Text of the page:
Many a tall man has a weak middle.

Note: In English one might say, “The bigger they are, the harder they fall.” Ironically, this English aphorism was made popular in the 1900s by a Celtic fighter named Robert Fitzsimmons, born May 26, 1863 in the town of Helston in Cornwall. Fitzsimmons was a middleweight with a height of 5 feet, 11 3/4 inches. He weighed between 150 and 175 in his fighting days. Fitzsimmons took the heavyweight crown from a larger Gentlemen Jim Corbett, with a height of 6 feet and 1 1/2 inches. Corbett boxed at a weight between 173 and 190 pounds.

However, Fitzsimmons later discovered , “The bigger they are, the harder they hit.” Fitzsimmons lost the crown to an even larger James J. Jeffries. He knocked Fitzsimmons out in the eighth round. Jeffries was a tall man, 6 foot, 2 1/2 inches. His weight varied from between 206 to 280 pounds during his career. Jeffries won 18 fights to only one loss, to Jack Johnson, the first African American Heavyweight Champion. Jeffries won fifteen of his eighteen fights by knockouts.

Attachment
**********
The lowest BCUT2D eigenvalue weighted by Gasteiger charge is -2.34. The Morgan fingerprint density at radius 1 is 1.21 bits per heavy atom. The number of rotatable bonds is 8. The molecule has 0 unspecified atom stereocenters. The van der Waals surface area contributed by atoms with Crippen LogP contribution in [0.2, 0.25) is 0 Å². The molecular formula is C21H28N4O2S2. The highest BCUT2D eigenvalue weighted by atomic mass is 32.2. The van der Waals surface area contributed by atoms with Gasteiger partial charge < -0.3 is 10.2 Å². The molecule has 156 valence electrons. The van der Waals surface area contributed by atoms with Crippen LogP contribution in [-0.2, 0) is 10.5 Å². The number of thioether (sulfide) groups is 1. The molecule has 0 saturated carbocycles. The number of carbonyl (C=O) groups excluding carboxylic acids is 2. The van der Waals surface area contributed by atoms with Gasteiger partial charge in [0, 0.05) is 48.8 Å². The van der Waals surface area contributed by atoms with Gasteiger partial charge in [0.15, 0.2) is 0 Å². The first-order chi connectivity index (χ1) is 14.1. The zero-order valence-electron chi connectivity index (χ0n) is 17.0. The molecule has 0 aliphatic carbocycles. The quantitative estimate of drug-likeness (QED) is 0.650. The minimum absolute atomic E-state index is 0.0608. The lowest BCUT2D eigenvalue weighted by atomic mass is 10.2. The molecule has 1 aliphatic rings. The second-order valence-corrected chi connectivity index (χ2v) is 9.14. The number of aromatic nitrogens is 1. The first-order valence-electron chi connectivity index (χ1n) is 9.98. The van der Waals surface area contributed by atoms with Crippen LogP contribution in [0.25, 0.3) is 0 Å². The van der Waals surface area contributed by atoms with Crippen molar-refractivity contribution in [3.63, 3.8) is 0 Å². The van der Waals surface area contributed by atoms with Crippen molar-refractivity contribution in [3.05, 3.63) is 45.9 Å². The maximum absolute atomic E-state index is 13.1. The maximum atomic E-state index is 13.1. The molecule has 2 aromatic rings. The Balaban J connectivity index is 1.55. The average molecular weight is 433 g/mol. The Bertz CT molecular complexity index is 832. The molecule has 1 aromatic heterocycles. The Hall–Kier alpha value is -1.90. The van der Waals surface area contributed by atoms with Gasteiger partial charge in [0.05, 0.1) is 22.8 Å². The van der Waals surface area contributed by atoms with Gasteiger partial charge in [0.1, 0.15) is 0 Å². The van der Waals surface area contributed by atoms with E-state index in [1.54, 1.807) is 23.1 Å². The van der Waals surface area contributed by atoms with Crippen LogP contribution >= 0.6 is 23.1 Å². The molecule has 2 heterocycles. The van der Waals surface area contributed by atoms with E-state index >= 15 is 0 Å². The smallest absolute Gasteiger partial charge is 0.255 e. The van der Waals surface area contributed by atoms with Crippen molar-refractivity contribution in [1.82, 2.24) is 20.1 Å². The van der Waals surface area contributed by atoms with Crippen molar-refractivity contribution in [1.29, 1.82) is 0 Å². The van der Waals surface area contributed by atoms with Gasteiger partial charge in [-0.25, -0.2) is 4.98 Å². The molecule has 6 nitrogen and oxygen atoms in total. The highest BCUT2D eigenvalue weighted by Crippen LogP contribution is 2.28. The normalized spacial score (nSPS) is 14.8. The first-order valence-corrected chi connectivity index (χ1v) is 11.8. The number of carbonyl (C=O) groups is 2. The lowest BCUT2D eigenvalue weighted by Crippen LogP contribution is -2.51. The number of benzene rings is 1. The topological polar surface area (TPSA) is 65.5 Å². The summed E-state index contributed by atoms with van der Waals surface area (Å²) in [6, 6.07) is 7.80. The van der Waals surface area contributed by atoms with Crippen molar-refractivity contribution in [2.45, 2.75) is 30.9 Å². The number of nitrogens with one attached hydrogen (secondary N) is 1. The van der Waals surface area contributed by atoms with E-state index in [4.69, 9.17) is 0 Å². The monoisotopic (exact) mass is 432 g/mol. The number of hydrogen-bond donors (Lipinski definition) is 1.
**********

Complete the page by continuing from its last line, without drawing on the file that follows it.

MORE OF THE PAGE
This week’s Irish proverb is a little more practical then Fitzsimmons aphorism. It points out that the powerful can be defeated, not that they will. But, there is a chance. An té nach bhfuil láidir ní folair dó a bheith glic. For a Celtic warrior facing a taller opponent, it even suggests where to attack. Fitzsimmons defeated Corbett by creating the solar plexus punch. In other words, Fitzsimmons knocked out the taller Corbett by hitting him in his weak middle. However, in the case of an opponent like Jeffries, perhaps Fitzsimmons should have heeded another Irish proverb. Is fearr rith maith ná droch-sheasamh.